Category Archives: Elementary

Learning Chinese And What It Has Taught Me About Teaching


I'm learning more than Chinese!

I am back studying Chinese and my grades are beginning to reflect my assessment of my real comprehension.  I’m studying harder, longer and using a wider variety of methods; I am working for recall and not merely recognition but I still flounder.  I am very frustrated and am too tired at the end of the day to pursue my first love, thinking and writing about education.  Chinese was supposed to be a hobby.

We have the good fortune to have two professors of psychology as neighbours.  I asked Dr. F why I was working so hard with so little effect.  She pointed out that memory starts declining at the age of 25, “… and I bet the class is full of kids in their twenties.”  I am probably 30 years older than the oldest of them.  Learning a language requires memory work and Chinese requires more than usual as there is no connection between a character and its pronunciation.  Not only that, but Chinese has no connection to English or French so there are no connections to use.

In fact, it is all memory work.  I have tried hard to use my analytical skills (which improve with age) by tracking homophones, noting components of characters and using mnemonics of all kinds.  Still I lag.

It did start me thinking about the implications for education.  We, and I among us, have turned up our noses at memory work or “rote learning”.  I am beginning to reconsider its value.  Before I go on, I must assert that I strongly believe in teaching children to think and analyse from their first day in school; however, in order to think, there must be something to think about: facts, ideas, issues.  Architects and engineers are necessary to design large buildings, but if bricks and mortar and construction workers don’t turn up at the site, the design wouldn’t come to fruition.  Nor would it come to fruition if the planners didn’t know the physics and mathematics of solid construction.

While children are at their strongest ability for memorisation, the education system should be taking advantage of that strength to teach them.  Recently I observed a primary class where numeration (arithmetic) was taught as a concept, not to mastery.  It isn’t difficult to teach arithmetic to mastery; I have found five minutes a day throughout the year is very effective.  Some children will go further, some will lag, but mastery will allow them to focus on other math skills that can’t be memorised.

Imagine the panic a student feels as she tries to understand area and volume when she can’t remember the times table.  She looks at l x w x h and instead of thinking about how cool it is that length, width and height are used to create volume, she is looking at the two x’s and worrying about dealing with them.  Instead of thinking that this is just area multiplied by one more number, she is unhappy about multiplying three numbers together.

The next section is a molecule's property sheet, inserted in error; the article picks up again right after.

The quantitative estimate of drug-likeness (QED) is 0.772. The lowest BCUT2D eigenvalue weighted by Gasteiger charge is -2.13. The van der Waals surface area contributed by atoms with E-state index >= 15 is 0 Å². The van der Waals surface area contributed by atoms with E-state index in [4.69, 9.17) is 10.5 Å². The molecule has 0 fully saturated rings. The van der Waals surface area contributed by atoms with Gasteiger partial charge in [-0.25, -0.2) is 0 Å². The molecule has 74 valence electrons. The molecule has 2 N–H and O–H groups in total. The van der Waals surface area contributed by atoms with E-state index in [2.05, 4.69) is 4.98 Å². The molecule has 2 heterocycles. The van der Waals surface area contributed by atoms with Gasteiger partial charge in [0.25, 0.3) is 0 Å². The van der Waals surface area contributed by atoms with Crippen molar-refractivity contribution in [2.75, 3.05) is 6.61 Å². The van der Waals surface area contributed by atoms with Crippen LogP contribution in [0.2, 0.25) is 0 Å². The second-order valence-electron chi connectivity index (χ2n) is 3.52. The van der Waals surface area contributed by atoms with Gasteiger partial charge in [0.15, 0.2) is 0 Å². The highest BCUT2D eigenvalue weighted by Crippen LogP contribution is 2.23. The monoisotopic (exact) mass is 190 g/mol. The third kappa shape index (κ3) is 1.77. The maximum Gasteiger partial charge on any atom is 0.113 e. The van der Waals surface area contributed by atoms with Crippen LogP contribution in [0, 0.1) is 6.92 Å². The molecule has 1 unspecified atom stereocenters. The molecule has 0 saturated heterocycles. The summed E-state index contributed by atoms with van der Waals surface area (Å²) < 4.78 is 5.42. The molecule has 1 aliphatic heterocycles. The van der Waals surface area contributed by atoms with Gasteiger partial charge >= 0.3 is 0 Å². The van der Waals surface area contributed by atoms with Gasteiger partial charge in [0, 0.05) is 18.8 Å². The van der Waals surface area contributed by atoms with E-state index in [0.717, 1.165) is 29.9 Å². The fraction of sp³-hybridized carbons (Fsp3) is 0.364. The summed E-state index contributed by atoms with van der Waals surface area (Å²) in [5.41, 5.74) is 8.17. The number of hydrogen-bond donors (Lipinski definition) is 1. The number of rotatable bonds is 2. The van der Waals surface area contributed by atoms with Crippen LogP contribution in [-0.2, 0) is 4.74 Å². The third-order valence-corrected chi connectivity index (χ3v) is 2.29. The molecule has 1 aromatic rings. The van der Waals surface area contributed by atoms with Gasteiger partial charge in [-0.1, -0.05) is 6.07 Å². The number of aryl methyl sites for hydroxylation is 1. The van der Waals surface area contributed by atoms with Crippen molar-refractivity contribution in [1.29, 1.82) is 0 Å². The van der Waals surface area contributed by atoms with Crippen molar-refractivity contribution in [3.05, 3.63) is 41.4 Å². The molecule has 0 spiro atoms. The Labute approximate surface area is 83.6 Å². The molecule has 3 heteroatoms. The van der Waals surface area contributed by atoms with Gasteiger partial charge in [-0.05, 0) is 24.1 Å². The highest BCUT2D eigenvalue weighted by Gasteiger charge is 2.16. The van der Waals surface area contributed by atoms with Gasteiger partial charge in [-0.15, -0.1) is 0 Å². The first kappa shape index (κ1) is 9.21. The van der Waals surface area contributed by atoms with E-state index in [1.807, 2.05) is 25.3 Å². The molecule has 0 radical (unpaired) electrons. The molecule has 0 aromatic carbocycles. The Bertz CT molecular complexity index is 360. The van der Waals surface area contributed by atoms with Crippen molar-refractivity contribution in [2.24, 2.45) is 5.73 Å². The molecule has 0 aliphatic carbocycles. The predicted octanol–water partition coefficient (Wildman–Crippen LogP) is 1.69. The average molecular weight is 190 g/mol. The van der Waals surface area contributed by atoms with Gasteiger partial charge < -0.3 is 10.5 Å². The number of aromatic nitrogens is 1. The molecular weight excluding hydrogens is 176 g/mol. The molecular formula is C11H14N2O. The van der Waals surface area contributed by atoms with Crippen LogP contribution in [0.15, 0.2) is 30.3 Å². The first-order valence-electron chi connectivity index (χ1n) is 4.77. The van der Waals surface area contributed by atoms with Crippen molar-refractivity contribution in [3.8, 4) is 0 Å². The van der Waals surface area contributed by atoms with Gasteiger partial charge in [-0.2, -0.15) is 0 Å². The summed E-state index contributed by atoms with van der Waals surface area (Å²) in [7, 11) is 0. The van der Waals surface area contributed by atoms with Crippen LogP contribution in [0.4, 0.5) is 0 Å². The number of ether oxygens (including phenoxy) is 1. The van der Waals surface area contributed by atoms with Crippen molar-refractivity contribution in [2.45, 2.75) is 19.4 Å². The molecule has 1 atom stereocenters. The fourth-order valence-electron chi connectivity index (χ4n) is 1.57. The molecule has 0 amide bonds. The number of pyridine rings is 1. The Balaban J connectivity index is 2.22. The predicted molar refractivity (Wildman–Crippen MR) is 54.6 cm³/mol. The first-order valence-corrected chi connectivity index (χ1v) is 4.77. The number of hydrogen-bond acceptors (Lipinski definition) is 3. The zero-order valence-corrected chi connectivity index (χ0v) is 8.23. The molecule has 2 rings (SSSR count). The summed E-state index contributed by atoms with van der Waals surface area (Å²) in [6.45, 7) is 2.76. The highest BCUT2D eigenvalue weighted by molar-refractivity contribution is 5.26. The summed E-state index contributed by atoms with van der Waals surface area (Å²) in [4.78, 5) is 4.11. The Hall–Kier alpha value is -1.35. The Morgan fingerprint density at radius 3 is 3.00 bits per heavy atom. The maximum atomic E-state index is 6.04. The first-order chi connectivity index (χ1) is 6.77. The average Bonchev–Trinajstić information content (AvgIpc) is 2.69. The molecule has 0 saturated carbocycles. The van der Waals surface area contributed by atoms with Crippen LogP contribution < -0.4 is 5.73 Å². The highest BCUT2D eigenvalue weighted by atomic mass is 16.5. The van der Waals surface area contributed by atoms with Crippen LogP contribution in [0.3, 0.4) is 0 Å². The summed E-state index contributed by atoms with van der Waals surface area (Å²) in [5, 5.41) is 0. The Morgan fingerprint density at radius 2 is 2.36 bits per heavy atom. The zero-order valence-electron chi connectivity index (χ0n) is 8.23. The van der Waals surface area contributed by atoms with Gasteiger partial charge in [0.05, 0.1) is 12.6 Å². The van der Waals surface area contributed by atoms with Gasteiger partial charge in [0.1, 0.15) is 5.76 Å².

She may understand the models with blocks and other manipulatives, but she won’t want to translate that into numbers.  Without being able to easily retrieve the product of length, width and depth from memory,  she must resort to her fingers, a multiplication table or a calculator, all of which are slower and more distracting than knowing her times table.

Why is this a problem?  If the student doesn’t have an easy relationship with arithmetic, she won’t be able to comfortably estimate the answer to mathematical problems and see approximately what the answer should be.  It means she will not know if an answer is probably right without looking it up.  She may not get past arithmetic into the fun of mathematics.  If you had to build a desk and chair every time you needed it, wouldn’t you get fed up?

More practically, checking the total of grocery bills, calculating tips, estimating change, doing her own taxes and other mundane applications will become too bothersome to be worthwhile.  She will end up trusting others instead herself to take charge of her money.

History educates our children to become informed citizens.  The big patterns of history repeat and understanding reasons and results is important to understanding the current play of events.

While I am not keen on memorising dates in history, it is important that the sequence of key dates be understood.  One way to aid memorisation is a timeline running through the halls so that all the history that is studied in elementary school is displayed with only the important-to-learn dates on them.  Below are some of the dates I would include.  For the events linked with the dates, see the next post.  As students learned about these events, posters and pictures could be put up below them so students could learn the sequence of events and eventually, the dates.  It is important, for example, that students learn that the Quebec Act preceded the American Revolution and the French Revolution was roughly coincident with the American.  Why was the Quebec Act necessary and what role did it play in the American Revolution?  Is it a coincidence that there were two major revolutions going on at roughly the same time?

Some teachers might argue that putting up the same timeline year after year would be boring.  It could, but  the approach to the events might be varied, the children will certainly have grown and have learned and even the dates could be varied.  Within each classroom there would be a more detailed sequence of the period that class is studying.  My hope is that within the classroom there would be more emphasis on the social history of the time.

Presumably as the students get older and have a better understanding of history, they will see the events in different lights. That and remembering the key dates will start them on the road to understanding the sequence of world events.  With those tools, they can begin to look at cause and effect and use history as a lens to look at the events unfolding in the daily news.  At least they can if their teachers help them to do so.